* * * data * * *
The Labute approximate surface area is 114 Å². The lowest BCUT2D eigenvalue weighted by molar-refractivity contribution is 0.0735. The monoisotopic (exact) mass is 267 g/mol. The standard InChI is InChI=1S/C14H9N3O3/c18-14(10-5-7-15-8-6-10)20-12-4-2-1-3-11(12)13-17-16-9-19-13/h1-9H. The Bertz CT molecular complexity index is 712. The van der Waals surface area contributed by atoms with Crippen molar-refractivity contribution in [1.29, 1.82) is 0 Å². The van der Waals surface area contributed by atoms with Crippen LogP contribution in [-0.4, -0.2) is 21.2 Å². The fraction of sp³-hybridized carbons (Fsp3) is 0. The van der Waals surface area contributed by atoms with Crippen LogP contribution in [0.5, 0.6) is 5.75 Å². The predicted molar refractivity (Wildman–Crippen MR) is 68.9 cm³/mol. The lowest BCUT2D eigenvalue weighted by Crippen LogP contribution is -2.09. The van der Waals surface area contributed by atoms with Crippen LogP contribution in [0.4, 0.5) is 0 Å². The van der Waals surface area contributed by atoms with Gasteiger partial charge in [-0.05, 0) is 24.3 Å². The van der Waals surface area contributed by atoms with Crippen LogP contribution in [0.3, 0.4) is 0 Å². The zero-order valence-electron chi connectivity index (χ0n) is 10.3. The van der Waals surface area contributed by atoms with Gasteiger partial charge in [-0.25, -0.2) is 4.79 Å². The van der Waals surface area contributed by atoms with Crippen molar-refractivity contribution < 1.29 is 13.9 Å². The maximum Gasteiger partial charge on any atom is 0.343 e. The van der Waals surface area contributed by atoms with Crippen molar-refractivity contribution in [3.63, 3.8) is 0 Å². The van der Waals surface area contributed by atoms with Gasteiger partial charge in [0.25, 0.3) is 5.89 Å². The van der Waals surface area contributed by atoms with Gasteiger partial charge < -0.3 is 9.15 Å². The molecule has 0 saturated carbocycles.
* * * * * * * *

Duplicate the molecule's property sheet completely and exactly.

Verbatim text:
The Labute approximate surface area is 114 Å². The lowest BCUT2D eigenvalue weighted by molar-refractivity contribution is 0.0735. The monoisotopic (exact) mass is 267 g/mol. The standard InChI is InChI=1S/C14H9N3O3/c18-14(10-5-7-15-8-6-10)20-12-4-2-1-3-11(12)13-17-16-9-19-13/h1-9H. The Bertz CT molecular complexity index is 712. The van der Waals surface area contributed by atoms with Crippen molar-refractivity contribution in [1.29, 1.82) is 0 Å². The van der Waals surface area contributed by atoms with Crippen LogP contribution in [-0.4, -0.2) is 21.2 Å². The fraction of sp³-hybridized carbons (Fsp3) is 0. The van der Waals surface area contributed by atoms with Crippen LogP contribution in [0.5, 0.6) is 5.75 Å². The predicted molar refractivity (Wildman–Crippen MR) is 68.9 cm³/mol. The lowest BCUT2D eigenvalue weighted by Crippen LogP contribution is -2.09. The van der Waals surface area contributed by atoms with Crippen LogP contribution in [0.4, 0.5) is 0 Å². The van der Waals surface area contributed by atoms with Gasteiger partial charge in [-0.05, 0) is 24.3 Å². The van der Waals surface area contributed by atoms with Crippen LogP contribution in [0.3, 0.4) is 0 Å². The zero-order valence-electron chi connectivity index (χ0n) is 10.3. The van der Waals surface area contributed by atoms with Gasteiger partial charge in [-0.25, -0.2) is 4.79 Å². The van der Waals surface area contributed by atoms with Crippen molar-refractivity contribution < 1.29 is 13.9 Å². The maximum Gasteiger partial charge on any atom is 0.343 e. The van der Waals surface area contributed by atoms with Crippen molar-refractivity contribution in [3.63, 3.8) is 0 Å². The van der Waals surface area contributed by atoms with Gasteiger partial charge in [0.25, 0.3) is 5.89 Å². The van der Waals surface area contributed by atoms with Gasteiger partial charge < -0.3 is 9.15 Å². The molecule has 0 saturated carbocycles.